EMULSIVE | Aug 8, 2018 | 5
Photoset #01- Kodak Ektar 100 – +1-stop push with +1 over development
As regular readers will know, I’ve been doing #FILMSWAPs for close to six months now and things are going great guns. Since it all started back in July, I’ve been lucky enough to swap over 150 rolls (and reels) of film with around 25 like-minded film photographers from Sweden, Italy, Canada, the US and the UK, to name a just a few.
Together, we’ve traded everything from infrared film and S-L-O-W black and white cine-copy stock, to expired slide films and motion picture wonderfulness.
I’ll generally post a scan or two on Twitter and while I’ve written and plan on continuing to write a FILMSWAP review for each of the more interesting rolls, this takes time to work into with my sadly busy schedule.
Still, I want to share, if only to show the person I swapped with how their roll came out, which brings me to this first FILMSWAP Photoset…
What’s this roll?
Kodak Ektar 100 Professional in 120 format Expired mid-2014.
This was one of a few rolls of 120 and 35mm Ektar I swapped for some 120 Fuji Acros 100 with the incredibly generous Daniel Cuthbert. The timing couldn’t have been better, as I’d recently been discussing Kodak color films and had a hankering to go out and snap off a few frames.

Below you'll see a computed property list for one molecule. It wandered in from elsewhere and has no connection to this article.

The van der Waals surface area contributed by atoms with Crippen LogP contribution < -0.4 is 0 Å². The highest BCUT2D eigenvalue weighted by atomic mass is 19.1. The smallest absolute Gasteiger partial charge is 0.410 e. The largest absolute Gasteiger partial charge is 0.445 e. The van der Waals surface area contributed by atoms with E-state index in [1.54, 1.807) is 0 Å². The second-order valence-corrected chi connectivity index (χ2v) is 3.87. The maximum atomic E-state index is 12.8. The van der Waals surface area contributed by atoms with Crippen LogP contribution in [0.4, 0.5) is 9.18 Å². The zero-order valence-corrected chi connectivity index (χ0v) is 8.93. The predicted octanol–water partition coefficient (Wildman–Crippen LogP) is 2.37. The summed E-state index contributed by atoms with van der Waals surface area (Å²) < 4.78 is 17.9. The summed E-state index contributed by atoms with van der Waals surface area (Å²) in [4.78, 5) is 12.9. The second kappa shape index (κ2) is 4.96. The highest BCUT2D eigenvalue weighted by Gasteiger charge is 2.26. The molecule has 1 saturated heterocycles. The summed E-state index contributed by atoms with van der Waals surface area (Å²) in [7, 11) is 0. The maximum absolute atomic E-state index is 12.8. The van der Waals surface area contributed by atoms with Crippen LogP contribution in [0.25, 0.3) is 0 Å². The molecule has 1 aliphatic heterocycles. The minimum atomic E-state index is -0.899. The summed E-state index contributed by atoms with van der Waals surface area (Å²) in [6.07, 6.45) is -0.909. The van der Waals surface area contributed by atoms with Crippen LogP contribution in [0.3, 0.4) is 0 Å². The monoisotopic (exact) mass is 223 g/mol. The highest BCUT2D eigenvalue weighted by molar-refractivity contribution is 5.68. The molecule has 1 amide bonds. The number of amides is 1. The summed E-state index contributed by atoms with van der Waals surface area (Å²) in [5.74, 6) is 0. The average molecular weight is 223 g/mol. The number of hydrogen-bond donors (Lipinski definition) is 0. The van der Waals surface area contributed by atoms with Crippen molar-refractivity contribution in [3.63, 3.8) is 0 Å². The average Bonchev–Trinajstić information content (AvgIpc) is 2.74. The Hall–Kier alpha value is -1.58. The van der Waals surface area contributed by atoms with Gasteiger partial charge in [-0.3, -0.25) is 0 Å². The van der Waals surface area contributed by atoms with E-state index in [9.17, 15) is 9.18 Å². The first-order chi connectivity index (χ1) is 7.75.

When the film arrived, the weather forecast for the week ahead wasn’t great; a little sunshine but mostly overcast and heavy, heavy cloud cover. In addition, I’ve recently been shooting mostly black and white, so I needed to get into a color frame of mind.
Considering the light would most likely be flat and muted, it seemed that pushing the film would be my best bet; and as I’m a sucker for wonky colors, I decided to shoot at ISO200 and then push process it two stops just because I’d not tried it before.
The results were surprising to say the least:
Whilst I may be susceptible to the add the occasional superlative into my writing, I can honestly say that the first few frames worth of scans blew my mind. I was not expecting this. It’s normal colour film, so I had prepared myself for a slightly muted color palette and perhaps some color shift. What I didn’t expect was the contrast and wonderful golds, yellows and browns.
And there you have it. A wonderfully wonky color roll that’s inspired my to do the same with Portra 160 and 400, as well as Fuji Pro 400H.
There’s not much else to say apart from my bug for experimentation with color films seems to have been reignited thanks to Daniel, the fellow film photographers I had been speaking to and of course, terrible light.
It just goes to show that trying something despite an expectation of mediocrity occasionally creates results that make you rethink and try again.
There are a few more of these photosets to come, so stay tuned and keep shooting folks.
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